Junior Josh Kasevich dreamt of being a star in the National Basketball Association (NBA) from a young age, but due to his lack of talent he found a league with not as much fame, but the same level of intensity, National Junior Basketball (NJB) basketball.
“I learned very quickly that I was not NBA bound, but NJB offered me more clock and an opportunity to play with my friends,” Kasevich said.
The NJB league is a non-profit youth league with over 20,000 participants in six states. The league’s participants generally consist of elementary and middle schoolers, but over the past few years, an increasing number of high school students have chosen to play, including many students at Paly.
The league’s flexibility on commitment has attracted many students who want to focus on school or another sport, yet also hope to continue playing basketball. Additionally, some players just wanted to have fun with their friends, like many members of the Palo Alto Sky Hookers, who made their NJB debut this year.
“Most of us joined to play basketball with our friends and hopefully catch some dubs.”
Junior Ryan Strathern
Going into the season, the team was confident in its abilities to go undefeated, but their hopes were short lived as they lost their first game 64-30 to Willow Glen.
“We thought we could mess around and still blow out teams, but that proved to be untrue after our first game,” Strathern said.
As the season progressed, the Sky Hooker’s team started to fall apart. They were reported for disrespectful behavior to the league commissioner; their coach, junior Wes Walters, abandoned them mid-season because the team “was complete trash,” and the “Hooks” had to forfeit a game because the team captain, Strathern, didn’t message the players the team was playing, so nobody ever showed up.
The coachless Sky Hookers ended the season 1-8, dead last in the league. Their one win came from a tough-fought victory over Paly rival, the Palo Alto Pandas.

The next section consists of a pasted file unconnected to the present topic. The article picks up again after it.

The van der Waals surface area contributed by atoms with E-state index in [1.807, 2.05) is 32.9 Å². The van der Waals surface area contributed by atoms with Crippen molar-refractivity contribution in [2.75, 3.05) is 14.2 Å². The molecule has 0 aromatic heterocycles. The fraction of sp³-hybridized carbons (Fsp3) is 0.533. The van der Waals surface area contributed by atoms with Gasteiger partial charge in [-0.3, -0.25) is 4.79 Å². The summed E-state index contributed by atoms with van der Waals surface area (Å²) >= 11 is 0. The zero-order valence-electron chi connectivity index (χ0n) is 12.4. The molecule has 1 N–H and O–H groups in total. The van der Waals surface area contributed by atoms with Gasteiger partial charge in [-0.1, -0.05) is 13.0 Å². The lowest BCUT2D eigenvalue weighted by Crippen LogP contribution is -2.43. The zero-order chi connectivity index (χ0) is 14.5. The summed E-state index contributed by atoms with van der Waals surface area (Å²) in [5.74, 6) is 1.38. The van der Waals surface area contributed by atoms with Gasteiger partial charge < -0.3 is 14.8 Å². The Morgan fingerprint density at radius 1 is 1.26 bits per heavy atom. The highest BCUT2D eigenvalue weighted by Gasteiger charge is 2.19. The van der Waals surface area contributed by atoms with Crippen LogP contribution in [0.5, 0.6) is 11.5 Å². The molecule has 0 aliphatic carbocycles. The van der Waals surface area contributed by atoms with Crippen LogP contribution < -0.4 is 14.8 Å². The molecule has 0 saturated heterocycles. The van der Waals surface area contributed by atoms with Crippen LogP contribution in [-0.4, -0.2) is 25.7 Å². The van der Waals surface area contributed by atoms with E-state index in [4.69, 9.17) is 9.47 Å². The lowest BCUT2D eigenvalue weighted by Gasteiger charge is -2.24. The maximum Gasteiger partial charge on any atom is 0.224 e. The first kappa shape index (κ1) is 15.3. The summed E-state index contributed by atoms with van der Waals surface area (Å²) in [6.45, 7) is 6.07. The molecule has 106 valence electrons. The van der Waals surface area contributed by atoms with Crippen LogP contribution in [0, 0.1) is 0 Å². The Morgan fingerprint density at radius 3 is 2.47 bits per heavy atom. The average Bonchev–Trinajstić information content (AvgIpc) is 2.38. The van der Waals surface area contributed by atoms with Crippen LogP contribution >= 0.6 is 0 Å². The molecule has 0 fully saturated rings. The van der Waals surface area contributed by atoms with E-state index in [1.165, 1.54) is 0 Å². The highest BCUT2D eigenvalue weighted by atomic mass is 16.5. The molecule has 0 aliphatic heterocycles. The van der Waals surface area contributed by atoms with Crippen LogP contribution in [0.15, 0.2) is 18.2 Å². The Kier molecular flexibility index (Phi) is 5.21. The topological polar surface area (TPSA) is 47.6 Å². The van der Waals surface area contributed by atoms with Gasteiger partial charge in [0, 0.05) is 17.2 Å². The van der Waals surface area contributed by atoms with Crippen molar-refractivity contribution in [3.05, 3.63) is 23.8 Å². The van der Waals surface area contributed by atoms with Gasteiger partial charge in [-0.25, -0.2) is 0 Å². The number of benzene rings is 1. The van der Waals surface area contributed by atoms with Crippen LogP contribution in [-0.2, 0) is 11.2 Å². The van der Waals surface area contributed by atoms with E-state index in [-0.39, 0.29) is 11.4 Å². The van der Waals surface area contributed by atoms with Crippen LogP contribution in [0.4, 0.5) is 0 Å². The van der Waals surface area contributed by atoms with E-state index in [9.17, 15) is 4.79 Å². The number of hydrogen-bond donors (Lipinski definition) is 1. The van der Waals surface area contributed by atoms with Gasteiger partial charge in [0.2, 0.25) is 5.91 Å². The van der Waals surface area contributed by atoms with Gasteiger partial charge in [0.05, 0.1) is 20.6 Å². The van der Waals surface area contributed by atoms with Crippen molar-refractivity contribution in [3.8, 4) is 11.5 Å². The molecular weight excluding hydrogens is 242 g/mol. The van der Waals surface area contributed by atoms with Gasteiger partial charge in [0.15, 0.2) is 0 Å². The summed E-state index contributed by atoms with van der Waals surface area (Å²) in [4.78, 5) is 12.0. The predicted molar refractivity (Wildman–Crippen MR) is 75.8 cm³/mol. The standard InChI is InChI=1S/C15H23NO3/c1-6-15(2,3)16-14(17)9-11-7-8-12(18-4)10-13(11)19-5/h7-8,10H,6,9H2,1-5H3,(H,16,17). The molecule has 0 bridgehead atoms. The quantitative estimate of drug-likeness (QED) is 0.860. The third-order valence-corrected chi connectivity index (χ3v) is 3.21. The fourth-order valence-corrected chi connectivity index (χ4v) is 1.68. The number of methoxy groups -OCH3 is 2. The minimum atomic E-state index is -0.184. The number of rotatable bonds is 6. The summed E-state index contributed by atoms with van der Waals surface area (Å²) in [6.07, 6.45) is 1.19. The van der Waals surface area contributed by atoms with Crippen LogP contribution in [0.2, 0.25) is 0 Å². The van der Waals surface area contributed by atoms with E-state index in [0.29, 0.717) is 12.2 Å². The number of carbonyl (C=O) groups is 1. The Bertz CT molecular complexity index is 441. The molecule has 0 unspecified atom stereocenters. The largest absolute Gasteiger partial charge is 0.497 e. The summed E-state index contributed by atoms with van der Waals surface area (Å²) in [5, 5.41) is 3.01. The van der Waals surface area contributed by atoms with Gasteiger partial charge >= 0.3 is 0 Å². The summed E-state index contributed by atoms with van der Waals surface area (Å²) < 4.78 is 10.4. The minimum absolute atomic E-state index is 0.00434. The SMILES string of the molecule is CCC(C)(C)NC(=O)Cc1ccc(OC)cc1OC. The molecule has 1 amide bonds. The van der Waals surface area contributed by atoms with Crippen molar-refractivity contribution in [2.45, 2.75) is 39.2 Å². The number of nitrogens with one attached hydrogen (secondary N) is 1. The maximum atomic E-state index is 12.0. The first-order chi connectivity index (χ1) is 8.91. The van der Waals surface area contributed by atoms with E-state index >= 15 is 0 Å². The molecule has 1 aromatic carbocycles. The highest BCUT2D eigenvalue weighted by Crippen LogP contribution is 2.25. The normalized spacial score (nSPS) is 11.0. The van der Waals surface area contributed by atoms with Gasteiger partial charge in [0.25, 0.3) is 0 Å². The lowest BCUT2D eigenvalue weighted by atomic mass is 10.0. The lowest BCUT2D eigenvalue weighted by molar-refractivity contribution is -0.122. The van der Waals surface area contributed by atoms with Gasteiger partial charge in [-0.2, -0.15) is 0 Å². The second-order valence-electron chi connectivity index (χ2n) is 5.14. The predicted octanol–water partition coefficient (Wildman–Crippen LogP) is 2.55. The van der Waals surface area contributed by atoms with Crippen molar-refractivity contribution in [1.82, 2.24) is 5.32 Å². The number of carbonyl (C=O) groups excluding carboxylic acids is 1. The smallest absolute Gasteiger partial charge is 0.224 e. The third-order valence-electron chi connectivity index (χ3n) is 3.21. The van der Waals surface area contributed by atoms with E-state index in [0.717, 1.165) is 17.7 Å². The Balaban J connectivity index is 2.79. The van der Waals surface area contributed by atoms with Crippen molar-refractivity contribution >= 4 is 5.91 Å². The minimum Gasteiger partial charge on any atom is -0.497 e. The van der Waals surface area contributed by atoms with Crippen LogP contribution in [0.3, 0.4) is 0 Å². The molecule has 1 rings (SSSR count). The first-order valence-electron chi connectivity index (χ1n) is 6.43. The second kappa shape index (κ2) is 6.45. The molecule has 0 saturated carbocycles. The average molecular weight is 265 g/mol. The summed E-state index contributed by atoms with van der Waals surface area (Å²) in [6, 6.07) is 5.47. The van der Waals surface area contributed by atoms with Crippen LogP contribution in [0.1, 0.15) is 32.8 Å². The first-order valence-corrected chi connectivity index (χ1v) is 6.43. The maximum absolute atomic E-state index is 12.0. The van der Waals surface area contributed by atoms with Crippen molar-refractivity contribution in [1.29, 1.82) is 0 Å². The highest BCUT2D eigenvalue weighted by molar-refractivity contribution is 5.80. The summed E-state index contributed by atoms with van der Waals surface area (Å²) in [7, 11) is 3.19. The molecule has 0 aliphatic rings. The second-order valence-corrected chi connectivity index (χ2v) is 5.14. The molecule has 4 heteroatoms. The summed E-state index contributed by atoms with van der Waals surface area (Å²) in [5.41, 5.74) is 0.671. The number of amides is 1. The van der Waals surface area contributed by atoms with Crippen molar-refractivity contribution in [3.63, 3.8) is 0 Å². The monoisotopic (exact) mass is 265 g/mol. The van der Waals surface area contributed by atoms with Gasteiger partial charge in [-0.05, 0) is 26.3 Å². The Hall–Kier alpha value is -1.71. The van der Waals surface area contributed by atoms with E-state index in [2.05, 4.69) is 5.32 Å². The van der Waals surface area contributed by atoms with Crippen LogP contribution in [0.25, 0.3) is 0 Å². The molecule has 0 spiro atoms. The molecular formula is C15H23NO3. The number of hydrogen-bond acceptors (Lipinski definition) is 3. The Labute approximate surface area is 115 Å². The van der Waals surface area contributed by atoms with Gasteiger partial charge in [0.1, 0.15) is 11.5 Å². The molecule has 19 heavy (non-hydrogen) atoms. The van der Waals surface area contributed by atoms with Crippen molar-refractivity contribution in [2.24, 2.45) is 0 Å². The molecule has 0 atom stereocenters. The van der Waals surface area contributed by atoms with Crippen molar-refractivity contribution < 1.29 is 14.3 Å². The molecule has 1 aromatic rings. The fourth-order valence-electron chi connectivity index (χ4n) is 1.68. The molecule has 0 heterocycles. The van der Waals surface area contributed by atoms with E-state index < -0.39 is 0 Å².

Unlike the Sky Hookers, members of the Pandas saw the NJB league as an opportunity to improve their basketball skills. For example, team coach and player senior Jeremy Dou, said participating in NJB made him an overall better player.
“The season offered me great opportunities to improve my basketball skills,” Dou said. “I feel that I am more confident taking shots when I am on the court than before.”
Unlike other teams in the league, the Pandas incorporated film review to analyze their gameplay and improve. This strategy didn’t pose any major beneficial effects as the Pandas finished the season 2-7, slightly above the one-win Sky Hookers.
The Pandas also suffered a loss to rival Paly senior team, Palo Alto Diversity.
“I must admit defeating Diversity is one of the Palo Alto Panda’s dreams,” Dou said.
But this dream was shattered when they lost to Diversity 66-34. However, Dou said he was satisfied with the team’s performance this season.
Palo Alto Diversity, the most successful Palo Alto NJB team, finished in second place with a record of 9-1.
“The whole season was a breeze,” said senior Benner Mullin. “It got kind of boring beating teams by 40.”
Diversity’s main goal was to win the high school division and head to Orange County, Calif. for NJB finals, according to Mullin.
“We knew we could get to the finals of the Silicon Valley section because of our talent,” Mullin said. “We just needed to beat Willow Glen to reach our goal and head to Orange County.”
The Willow Glen team hadn’t lost in three years and defeating them would be a difficult task. Diversity barely kept the game within a 30-point deficit, and its goal of making it to Orange County disappeared.
“Despite a devastating loss in the finals, our team proved one thing,” Mullin said. “We are by far the best team at Paly.”
The fourth NJB team is the Palo Alto Senders. The Senders entered the league with high expectations for their team, since it was their second year. However, its main goal for the season separates them from other Palo Alto teams.
“NJB isn’t about social media, fame or recognition, it is about inspiring that young boy who sees the Palo Alto Senders and thinks maybe he can send it with the boys too.”
Junior Jared Heller
The Senders finished the regular season 6-3, which landed them fourth place. For its first tournament game the team faced powerhouse Willow Glen. In the fourth quarter, senior captain Ercan Gokcek decided to throw in the towel.
“Even though we were down by like 30, I knew we could make a comeback,” Gokcek said. “Willow Glen tried so hard to get here and their coach would lose it if they lost, so I decided to let them win.”
After a potential run at the title season cut short by a loss to Willow Glen, Heller said his team will return next year.
“We’re coming back for the ‘ship,” Heller said. “You can expect nothing less than a full send.”